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The American Journal of Bioethics 2.3 (2002) 40

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Open Peer Commentaries

Compulsory Licensure:
The Case of Cipro and Beyond

Ananda M. Chakrabarty
University of Illinois at Chicago

David Resnik and Kenneth De Ville (2002) make the point that U.S. Health and Human Services Secretary Tommy Thompson was morally justified in refusing to override the Cipro patent held by the German company Bayer A.G. and instead come to a satisfactory settlement regarding the amount and the price of Cipro (ciprofloxacin) to be obtained by the U.S. government from Bayer. Compulsory licensure is a legal process that allows a government to ignore the intellectual property rights of an individual or a corporation over any product whose manufacture or use is of great public value in times of national emergency or need. In the United States, 28 U.S.C. sec. 1498 authorizes the U.S. government to override any patent and allow government contractors to mass produce and use the patented product without requiring a license. The patent holder under such circumstances is entitled to obtain appropriate compensation under a court order. Resnik and De Ville argue that the scale of emergency due to the deliberate release of the anthrax spores was not significant enough for the government to declare a medical emergency and trigger 28 U.S.C. sec. 1498. Since the United States is the largest producer of intellectual property rights in the world, any action by the United States government to override a valid patent held by a foreign corporation on a rather shaky medical-need ground would prompt other governments to pursue a similar course of action with regard to patents held by U.S. corporations.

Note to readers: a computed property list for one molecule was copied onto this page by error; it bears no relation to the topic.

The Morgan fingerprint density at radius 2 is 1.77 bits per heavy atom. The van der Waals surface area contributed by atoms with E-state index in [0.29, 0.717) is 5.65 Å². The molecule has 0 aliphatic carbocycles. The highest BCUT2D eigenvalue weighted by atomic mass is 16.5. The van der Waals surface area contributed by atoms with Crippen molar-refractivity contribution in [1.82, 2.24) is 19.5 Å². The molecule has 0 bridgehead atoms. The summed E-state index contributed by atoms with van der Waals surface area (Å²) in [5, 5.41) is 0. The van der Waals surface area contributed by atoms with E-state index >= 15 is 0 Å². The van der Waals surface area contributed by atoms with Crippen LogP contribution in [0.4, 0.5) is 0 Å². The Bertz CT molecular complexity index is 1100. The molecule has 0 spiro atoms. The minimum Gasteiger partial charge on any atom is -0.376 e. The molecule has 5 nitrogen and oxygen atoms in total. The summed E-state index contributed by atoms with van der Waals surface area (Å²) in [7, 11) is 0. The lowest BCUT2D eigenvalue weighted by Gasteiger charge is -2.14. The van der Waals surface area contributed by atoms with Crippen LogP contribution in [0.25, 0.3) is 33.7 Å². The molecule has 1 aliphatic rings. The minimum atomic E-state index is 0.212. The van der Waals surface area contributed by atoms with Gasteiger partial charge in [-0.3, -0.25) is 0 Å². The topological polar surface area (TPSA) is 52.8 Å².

Much of the arguments made by Resnik and De Ville are logical and convincing. While the scale of the emergency during the anthrax scare was certainly low (based on the number of deaths and even infected people), the anxiety level nevertheless was unusually high among the public because of the relatively unknown nature of the pathogen used or its toxin. To complicate matters, it has been repeatedly emphasized that cipro, or for that matter any drug, is of little use if the Bacillus anthracis spores germinate to vegetative cells in the body, particularly in the respiratory tract, and start producing the toxin. Anthrax toxin kills people very quickly, and Cipro is effective only if given early enough for it to prevent the germination of spores. There was thus a great deal of fear in the minds of many people, particularly those working in mail rooms or government buildings, that they might be infected at any time and need Cipro for their protection. Since anthrax spores may survive in the body for a long time, the Cipro treatment needs to be continued for several months. It is in this context that there was a real health emergency that required the government to have ample supplies of Cipro, whether it was obtained by overriding the patent or through negotiations with Bayer.

While Resnik and De Ville focus their arguments only on Cipro, a chemical, they raise some interesting questions with regard to the moral authority of a government, including the United States government, to reject patentability of a product based on public interest and welfare. Can a government take it one step further and reject the patentability of a product, say cultured cells of pluripotent human embryonic stem cells, based on the argument that human embryos are potential human lives and cannot be legally destroyed during the extraction of the stem cells? Cloning of human embryos for therapeutic purposes where the stem cells can be used for tissue regeneration or for potential organ transplantation, is now permitted in the United Kingdom. Purified cultures of human embryonic stem cells are patented in the United States, although no government funding can be used to generate new embryonic stem cell lines from human embryos. Can a foreign government override the U.S. patent on human embryonic stem cell propagation based on the religious belief or public-interest argument that such cells...


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